The Philippine dwarf kingfisher (Ceyx melanurus) is a tiny, shy, forest-dwelling kingfisher which is endemic to the Philippines (2) (3).
The plumage of the Philippine dwarf kingfisher is primarily rusty reddish-brown with a lilac wash on the crown, ear-coverts, breast and rump. A blue and white stripe adorns the neck, the wings are glossy bluish-black, and the back is decorated with a black ‘V’ marking. The throat and belly are white (2) (3).
This colourful forest-dwelling bird also has a striking bright red bill and bright red legs (2) (3).
Three subspecies of the Philippine dwarf kingfisher are recognised, each of which differs in its range and appearance. Ceyx melanurus samarensis differs from Ceyx melanurus melanurus by having a darker back, a more lilac-washed head, and a slightly larger bill and wings. Ceyx melanurus platenae lacks any blue on the neck, and the wings have lilac spots and chestnut edges (3).
The voice of the Philippine dwarf kingfisher is a thin, high-pitched squeak (2) (3).
- Also known as
- Philippine dwarf-kingfisher, Philippine kingfisher.
- Alcedo melanura.
- Length: 12 cm (2) (3)
Despite its name, the Philippine dwarf kingfisher is not known to feed on fish. Instead, small insects and their larvae are its main prey, although it has also been known to eat small crabs (4).
This secretive species leads a solitary life except for during the breeding season, when pairs form (4). The breeding season of the Philippine dwarf kingfisher appears to take place in April and May (4).
Philippine dwarf kingfisher range
As its common name suggests, the Philippine dwarf kingfisher is endemic to the Philippines (3).
Each of the three subspecies occurs on different islands. C. m. melanurus occurs on Luzon, Polillo and Catanduanes, C. m. samarensis is found on Samar and Leyte, and C. m. platenae occurs on Mindanao and Basilan (3) (4).
Species with a similar range
The Philippine dwarf kingfisher inhabits the understory of dry forest, typically at elevations up to 750 metres (4).
It is frequently found along watercourses, such as small streams, but has also been recorded deep in the forest, far from any water source (2) (4).
Species found in a similar habitat
Philippine dwarf kingfisher status
The Philippine dwarf kingfisher is classified as Vulnerable (VU) on the IUCN Red List (1).
As it resides specifically in lowland forest, deforestation is the biggest threat to the Philippine dwarf kingfisher (2). Throughout its range, forest is being affected by logging, mining, or is being cleared to make way for exotic tree plantations for paper production. On Mindanao, the deliberate burning of forests by insurgents is also a problem (4). There is a potential risk that the Philippine dwarf kingfisher’s habitat could be destroyed throughout its entire range (4).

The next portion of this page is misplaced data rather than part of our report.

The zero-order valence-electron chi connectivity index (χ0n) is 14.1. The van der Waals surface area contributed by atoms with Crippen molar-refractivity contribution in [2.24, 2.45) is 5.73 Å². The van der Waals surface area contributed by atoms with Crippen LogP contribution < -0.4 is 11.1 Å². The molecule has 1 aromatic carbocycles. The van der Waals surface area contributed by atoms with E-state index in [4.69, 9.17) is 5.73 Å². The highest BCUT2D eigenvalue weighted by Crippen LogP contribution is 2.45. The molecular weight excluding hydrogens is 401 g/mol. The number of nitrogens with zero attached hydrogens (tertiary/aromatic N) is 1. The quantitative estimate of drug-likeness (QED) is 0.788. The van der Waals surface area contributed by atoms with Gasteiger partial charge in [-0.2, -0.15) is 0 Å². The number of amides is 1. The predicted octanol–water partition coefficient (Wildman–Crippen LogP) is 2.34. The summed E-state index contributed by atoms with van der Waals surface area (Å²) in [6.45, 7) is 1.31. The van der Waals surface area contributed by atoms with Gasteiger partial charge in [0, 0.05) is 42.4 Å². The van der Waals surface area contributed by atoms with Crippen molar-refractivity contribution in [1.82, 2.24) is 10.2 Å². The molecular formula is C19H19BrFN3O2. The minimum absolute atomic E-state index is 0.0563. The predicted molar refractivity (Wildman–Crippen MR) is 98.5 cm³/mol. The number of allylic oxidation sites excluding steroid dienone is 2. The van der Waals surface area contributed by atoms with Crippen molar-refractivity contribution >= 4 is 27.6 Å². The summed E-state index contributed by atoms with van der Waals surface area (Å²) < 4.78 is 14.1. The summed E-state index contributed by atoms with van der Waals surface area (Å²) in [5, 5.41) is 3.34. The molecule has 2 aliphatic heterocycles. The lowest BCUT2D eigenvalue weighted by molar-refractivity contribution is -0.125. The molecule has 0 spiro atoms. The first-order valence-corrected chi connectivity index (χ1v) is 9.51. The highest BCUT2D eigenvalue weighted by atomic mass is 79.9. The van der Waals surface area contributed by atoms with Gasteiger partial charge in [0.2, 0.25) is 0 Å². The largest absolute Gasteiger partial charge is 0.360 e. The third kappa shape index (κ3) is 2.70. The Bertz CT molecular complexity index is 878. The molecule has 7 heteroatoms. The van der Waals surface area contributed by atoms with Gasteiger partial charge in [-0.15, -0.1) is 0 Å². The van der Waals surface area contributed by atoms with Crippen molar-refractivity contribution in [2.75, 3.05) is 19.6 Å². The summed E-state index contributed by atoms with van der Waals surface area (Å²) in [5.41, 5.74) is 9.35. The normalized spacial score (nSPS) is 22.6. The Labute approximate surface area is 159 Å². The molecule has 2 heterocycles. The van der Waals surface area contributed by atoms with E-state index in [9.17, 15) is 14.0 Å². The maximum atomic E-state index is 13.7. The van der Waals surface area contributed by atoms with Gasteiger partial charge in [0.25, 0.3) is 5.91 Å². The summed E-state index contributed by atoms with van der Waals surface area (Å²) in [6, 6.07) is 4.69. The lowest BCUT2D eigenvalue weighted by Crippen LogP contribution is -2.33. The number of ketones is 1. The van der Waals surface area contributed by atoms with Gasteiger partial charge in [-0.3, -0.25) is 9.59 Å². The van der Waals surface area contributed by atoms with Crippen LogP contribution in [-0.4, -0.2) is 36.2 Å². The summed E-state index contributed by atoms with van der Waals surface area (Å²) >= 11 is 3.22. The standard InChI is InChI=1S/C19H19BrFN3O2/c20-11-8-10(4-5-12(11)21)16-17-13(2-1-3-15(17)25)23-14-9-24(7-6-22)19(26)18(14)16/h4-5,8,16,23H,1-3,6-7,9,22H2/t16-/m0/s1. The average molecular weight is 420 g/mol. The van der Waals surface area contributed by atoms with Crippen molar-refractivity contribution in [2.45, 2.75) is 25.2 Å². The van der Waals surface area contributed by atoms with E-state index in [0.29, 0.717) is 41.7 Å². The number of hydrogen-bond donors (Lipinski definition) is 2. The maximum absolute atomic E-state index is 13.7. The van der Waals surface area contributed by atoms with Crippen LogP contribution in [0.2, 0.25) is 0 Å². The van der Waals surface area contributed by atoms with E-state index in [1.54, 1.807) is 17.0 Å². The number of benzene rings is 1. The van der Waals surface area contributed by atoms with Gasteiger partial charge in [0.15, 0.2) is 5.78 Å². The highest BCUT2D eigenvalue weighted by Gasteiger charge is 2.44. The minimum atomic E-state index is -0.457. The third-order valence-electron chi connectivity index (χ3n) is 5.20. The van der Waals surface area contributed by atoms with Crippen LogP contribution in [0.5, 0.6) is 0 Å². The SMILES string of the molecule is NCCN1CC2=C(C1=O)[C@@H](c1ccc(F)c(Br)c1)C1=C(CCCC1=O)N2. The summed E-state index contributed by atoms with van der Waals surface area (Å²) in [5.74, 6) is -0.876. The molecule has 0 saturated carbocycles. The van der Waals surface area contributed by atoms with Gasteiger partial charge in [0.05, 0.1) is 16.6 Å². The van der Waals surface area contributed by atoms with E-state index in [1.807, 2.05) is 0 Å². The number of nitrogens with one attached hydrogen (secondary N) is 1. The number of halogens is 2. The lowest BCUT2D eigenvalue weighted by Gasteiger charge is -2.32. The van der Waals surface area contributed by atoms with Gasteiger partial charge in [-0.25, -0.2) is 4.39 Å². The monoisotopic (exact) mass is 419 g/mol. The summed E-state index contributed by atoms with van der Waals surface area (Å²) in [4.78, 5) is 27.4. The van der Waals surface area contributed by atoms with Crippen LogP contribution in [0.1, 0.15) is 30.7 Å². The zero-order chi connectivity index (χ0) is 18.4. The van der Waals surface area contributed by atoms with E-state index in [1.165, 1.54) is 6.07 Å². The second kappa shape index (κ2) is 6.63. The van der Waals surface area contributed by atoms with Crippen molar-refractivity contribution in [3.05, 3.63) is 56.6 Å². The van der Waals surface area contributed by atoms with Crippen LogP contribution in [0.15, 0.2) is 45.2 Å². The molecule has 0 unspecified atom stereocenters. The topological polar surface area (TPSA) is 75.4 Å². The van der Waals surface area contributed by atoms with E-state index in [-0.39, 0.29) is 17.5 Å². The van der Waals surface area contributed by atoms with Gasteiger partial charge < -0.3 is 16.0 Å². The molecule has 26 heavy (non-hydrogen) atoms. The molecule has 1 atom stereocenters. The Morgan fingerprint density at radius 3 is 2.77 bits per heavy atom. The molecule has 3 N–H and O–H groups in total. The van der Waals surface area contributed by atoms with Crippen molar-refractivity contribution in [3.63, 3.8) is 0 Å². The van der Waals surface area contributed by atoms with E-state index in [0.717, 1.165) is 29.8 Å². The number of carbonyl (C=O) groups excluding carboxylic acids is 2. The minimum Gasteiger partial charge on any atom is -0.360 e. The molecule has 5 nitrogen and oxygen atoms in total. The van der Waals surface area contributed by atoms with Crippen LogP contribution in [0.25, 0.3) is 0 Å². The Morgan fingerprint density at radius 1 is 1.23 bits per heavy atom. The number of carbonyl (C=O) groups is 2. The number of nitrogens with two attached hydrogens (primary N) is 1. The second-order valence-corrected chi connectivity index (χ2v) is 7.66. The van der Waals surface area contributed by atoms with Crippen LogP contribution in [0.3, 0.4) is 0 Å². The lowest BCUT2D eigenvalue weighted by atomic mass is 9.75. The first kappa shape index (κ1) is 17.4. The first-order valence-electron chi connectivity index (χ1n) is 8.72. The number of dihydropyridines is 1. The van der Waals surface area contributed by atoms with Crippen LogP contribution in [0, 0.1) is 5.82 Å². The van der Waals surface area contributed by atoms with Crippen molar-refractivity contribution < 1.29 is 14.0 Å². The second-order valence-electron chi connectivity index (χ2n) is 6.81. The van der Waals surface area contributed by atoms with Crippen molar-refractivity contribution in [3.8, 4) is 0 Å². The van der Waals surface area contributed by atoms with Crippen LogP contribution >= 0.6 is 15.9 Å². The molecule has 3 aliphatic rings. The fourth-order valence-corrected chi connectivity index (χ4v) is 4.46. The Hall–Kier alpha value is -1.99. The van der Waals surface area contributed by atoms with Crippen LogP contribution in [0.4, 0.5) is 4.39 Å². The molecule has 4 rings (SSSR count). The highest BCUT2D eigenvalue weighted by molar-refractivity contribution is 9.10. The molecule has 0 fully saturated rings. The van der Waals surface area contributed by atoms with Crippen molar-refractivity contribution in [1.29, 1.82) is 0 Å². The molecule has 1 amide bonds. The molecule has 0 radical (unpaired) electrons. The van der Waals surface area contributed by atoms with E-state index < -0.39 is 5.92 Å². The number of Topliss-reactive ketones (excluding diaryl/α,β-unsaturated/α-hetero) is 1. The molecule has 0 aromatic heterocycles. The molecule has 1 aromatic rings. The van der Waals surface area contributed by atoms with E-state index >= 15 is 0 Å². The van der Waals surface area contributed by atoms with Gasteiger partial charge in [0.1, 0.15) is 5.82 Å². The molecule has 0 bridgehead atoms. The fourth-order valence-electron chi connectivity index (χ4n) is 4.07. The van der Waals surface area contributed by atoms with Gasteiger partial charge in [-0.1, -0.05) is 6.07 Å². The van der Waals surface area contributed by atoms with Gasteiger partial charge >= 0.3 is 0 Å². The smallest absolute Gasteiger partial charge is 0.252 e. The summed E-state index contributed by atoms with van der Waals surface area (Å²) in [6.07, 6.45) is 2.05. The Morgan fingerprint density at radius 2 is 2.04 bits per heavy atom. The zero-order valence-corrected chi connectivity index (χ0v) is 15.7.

Typhoons are also a threat to the Philippine dwarf kingfisher. In 1987 and 1996, typhoons hit the island of Catanduanes, wiping out large areas of forest, causing floods and silting many waterways where the Philippine dwarf kingfisher forages (2) (4).
It is predicted that the Philippines may experience an increase in the frequency and severity of typhoons due to global climate change (5), which could have a significant impact on the already threatened Philippine dwarf kingfisher.
The Philippine dwarf kingfisher has been recorded in several protected areas, including the Northern Sierra Madre, Bicol and Quezon National Parks on Luzon, and Polillo Watershed Forest Reserve on Polillo. These areas hopefully provide habitat protection and therefore aid in the Philippine dwarf kingfisher’s conservation (2).
Proposed conservation measures for this threatened species include identifying and subsequently protecting important patches of lowland forest that it inhabits (2). More broadly, action is required to prevent further loss of the Philippines’ natural habitats. A total ban on all logging and conversion to plantations in all remaining forest in the country would help not only the Philippine dwarf kingfisher, but also numerous other threatened endemic species (6).
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- The circle of small feathers covering the ear opening of a bird. Also called auriculars.
- A species or taxonomic group that is only found in one particular country or geographic area.
- Stage in an animal’s lifecycle after it hatches from the egg. Larvae are typically very different in appearance to adults; they are able to feed and move around but usually are unable to reproduce.
- A population usually restricted to a geographical area that differs from other populations of the same species, but not to the extent of being classified as a separate species.
IUCN Red List (November, 2010)
BirdLife International - Philippine dwarf kingfisher:
Fry, C.H., Fry, K. and Harris, A. (1992) Kingfishers, Bee-eaters and Rollers. Christopher Helm Publishers, London.
BirdLife International (2001) Threatened Birds of Asia: the BirdLife International Red Data Book. BirdLife International, Cambridge, UK.
Allen, K.M. (2006) Community-based disaster preparedness and climate adaptation: local capacity-building in the Philippines. Disasters, 30(1): 81-101.
BirdLife International (2003) Saving Asia's Threatened Birds: a Guide for Government and Civil Society. BirdLife International, Cambridge, UK. Available at: